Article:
Last week, my wife and I met with our friend Kelly in Chicago and were recounting the highlights of our recent vacation. Kelly and I share the common (and irrational) fear of heights. She told us her zip-lining adventure from the week before and I couldn’t help but sit back and laugh at the idea. Little did I know that several hours later I would be coerced into riding to the very top of the largest Ferris wheel I have ever seen! Needless to say, my wife was the only one enjoying the view of the beautiful Chicago skyline and the lake with both eyes open…
We told Kelly about our visit with the kids to Gatorland in Central Florida… and the fact that they offered a zip-lining adventure over a pond filled with alligators. We were all amused by the prospect. As if the sheer height of the zip-line is not treacherous enough — is it really necessary to throw carnivorous reptiles into the equation?
I was reading my friend Tripp’s interview here on the site last week and have been pondering what he said about people who are wrestling with the words of Jesus: “out there trying to figure out how being a Christian makes certain claims on a person that may not necessarily be enjoyable or self-serving… You know, how does something like the Sermon on the Mount, if taken seriously, wreck your world? Because it does . . . or it will.”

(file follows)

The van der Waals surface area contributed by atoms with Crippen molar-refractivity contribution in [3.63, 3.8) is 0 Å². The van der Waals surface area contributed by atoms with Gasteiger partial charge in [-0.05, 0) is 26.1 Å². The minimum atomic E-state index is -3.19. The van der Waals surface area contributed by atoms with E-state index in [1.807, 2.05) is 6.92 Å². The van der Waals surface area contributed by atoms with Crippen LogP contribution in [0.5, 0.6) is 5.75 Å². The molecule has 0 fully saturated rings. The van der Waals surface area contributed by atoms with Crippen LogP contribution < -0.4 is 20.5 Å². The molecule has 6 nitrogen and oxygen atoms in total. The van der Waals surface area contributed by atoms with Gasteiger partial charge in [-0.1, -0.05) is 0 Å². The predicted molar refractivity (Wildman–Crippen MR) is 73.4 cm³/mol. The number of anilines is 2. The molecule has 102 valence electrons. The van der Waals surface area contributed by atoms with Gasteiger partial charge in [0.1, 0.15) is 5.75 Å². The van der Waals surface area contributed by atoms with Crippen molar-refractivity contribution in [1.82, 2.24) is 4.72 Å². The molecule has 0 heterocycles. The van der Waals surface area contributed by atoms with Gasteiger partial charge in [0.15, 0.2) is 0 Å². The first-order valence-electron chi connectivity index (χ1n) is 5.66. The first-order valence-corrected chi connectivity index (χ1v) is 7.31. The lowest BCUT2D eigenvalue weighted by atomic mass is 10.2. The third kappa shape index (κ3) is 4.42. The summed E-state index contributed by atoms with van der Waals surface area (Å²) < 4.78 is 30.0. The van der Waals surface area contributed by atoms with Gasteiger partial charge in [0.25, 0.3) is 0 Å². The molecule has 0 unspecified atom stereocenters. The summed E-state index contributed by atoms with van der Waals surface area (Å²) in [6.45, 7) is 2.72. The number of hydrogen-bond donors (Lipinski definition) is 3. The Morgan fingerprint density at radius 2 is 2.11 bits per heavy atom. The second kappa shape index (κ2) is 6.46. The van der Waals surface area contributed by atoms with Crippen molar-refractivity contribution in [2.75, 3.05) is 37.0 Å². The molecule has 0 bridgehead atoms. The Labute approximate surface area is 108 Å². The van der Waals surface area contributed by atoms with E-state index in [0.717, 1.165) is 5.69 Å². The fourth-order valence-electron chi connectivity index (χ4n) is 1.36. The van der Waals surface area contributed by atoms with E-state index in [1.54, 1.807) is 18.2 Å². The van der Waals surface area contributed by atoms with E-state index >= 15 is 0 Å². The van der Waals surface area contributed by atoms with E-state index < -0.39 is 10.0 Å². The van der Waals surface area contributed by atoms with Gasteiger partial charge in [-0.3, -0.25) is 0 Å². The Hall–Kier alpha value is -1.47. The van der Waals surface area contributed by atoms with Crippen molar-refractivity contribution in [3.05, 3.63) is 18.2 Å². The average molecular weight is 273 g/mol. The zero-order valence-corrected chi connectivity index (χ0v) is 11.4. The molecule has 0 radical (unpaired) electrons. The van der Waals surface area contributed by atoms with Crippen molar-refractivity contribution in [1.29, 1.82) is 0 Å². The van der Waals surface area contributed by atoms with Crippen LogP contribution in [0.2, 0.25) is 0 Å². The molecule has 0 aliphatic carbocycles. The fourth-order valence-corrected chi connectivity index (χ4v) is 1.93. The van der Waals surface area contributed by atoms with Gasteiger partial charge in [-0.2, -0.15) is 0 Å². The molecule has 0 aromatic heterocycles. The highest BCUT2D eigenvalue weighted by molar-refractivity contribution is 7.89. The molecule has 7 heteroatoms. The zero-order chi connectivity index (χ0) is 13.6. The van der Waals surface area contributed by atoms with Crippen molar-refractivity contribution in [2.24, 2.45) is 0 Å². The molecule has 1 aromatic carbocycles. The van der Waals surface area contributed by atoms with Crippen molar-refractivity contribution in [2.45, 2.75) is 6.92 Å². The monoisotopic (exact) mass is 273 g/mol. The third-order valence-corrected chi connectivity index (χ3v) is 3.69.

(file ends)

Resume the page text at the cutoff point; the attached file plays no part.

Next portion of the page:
The words of Jesus often seem like great heights to me. It is difficult for me to look over the edge as I study them and consider what they mean in my life. But there is more to those “red-letter words” than just their foreboding altitude. There is the actual jump.
We approach the Gospel sometimes like it is self-serving, as if it is something that will simply improve our lives here and for eternity (and there is truth in this); there is a sense of freedom to living the Gospel that I would imagine similar to flying with reckless abandon down a zip-line.
But I think Tripp was right…the Gospel will wreck your world. There are also the alligators… Making the jump to allow the words of Jesus to effect claims on your life isn’t always smooth sailing. There might be more tangible similarities to truly following the One who would ask you to take up your cross (your personal electric chair) and hooking yourself up to that line at Gatorland.
We don’t often read it or hear it preached, but the Gospel is less self-preservation and more zip-lining over alligators than we probably want to admit.